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Strength in Numbers

Strength in Numbers

CLT coalition was key to achieving equitable taxation in California.

Equitable taxation on homes subsidized by community land trusts has long been an issue across the U.S., especially in states like California, where exceptionally hot housing markets lead to skyrocketing property taxes and increased financial pressure on low-income homebuyers.

“This is something that you will probably hear from CLTs across the country: CLT homes haven’t been taxed the way they should be,” said Francis McIlveen, director of operations and development of the Northern California Land Trust, located in Berkeley and a member of Grounded Solutions Network.

In many cases, homeowners of a CLT-subsidized house are taxed at market rate, despite CLT ground-lease resale restrictions that won’t allow the homeowners to ever tap into the full market value of that home. The result is expensive property taxes that add hundreds to monthly housing costs, and in some instances, force homeowners to sell back their home to the CLT simply because they can no longer afford it.

“This has been a huge issue affecting Community Land Trusts in California and the low-income homeowners
we serve across our state,” McIlveen said.

Early last year, a group of California CLTs decided to do something about it. The group was assembled by the Irvine CLT in Orange County, which in 2015 had approached the California legislature about an amendment to the state’s taxation policy, but they gained little ground. Knowing there would be strength in numbers, the Irvine CLT reached out to its counterparts across California. The response was swift, and 15 CLTs from all regions of the state joined forces to form the California Community Land Trust Network in order to tackle the equitable taxation problem together.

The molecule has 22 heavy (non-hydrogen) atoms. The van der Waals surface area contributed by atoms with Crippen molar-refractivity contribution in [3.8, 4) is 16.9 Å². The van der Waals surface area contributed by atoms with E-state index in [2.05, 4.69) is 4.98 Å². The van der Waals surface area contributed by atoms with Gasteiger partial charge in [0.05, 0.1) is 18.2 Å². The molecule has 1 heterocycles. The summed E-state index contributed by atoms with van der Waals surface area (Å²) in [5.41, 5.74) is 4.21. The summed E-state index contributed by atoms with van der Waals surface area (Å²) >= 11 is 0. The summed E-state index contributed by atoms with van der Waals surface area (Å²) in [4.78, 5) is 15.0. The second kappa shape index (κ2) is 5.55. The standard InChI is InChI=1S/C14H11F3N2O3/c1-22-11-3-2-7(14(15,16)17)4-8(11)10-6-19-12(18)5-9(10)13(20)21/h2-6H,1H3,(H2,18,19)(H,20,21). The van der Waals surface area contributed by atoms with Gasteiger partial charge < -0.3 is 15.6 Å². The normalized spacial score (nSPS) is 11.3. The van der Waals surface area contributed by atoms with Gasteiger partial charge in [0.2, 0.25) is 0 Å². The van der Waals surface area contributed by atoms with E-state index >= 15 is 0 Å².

In January 2016, the group drafted a legislative platform, and with the help of a professional lobbyist, aggressively advocated for change to the state’s revenue and taxation code. In September, the bill passed through the legislature and was signed into law. Effective January 2017, the new law requires county assessors to consider the impact of the CLT 99-year ground lease on the value of the home when assessing property taxes.

“This particular achievement grew out of a very real problem impacting the affordability of homes throughout our state,” McIlveen said. “It’s amazing that we all came together on this on an ad hoc basis, and within nine months from drafting the platform, we had a law.

“This was very much a group effort of the state’s Community Land Trusts,” he continued. “Everyone supported it and took part in any way that they could. It’s a real testament to the power of grass roots efforts.”

This wasn’t the first time the group of California CLTs came together on common ground. For the past several years, the 15 CLTs have met face-to-face annually to exchange ideas, discuss policy and address shared challenges. In fact, the idea for the collaborative equitable taxation advocacy effort first began to take shape at the group’s statewide gathering in 2015. Financial support from Grounded Solutions Network helped make the annual meeting happen.

“Grounded Solutions Network has awarded us a small grant each year to cover some of the hard costs of our statewide meetings,” McIlveen said. “That extra money has been a great help in our ability to get together as a statewide group each year.”

The annual meeting sponsorships were part of Grounded Solutions Network’s Technical Solutions Fund program. Through this fund, Grounded Solutions members can apply for technical assistance services, training delivery, peer exchange stipends and grants.

This story was featured in our 2017 Impact Report, read more about our member and program activities here!

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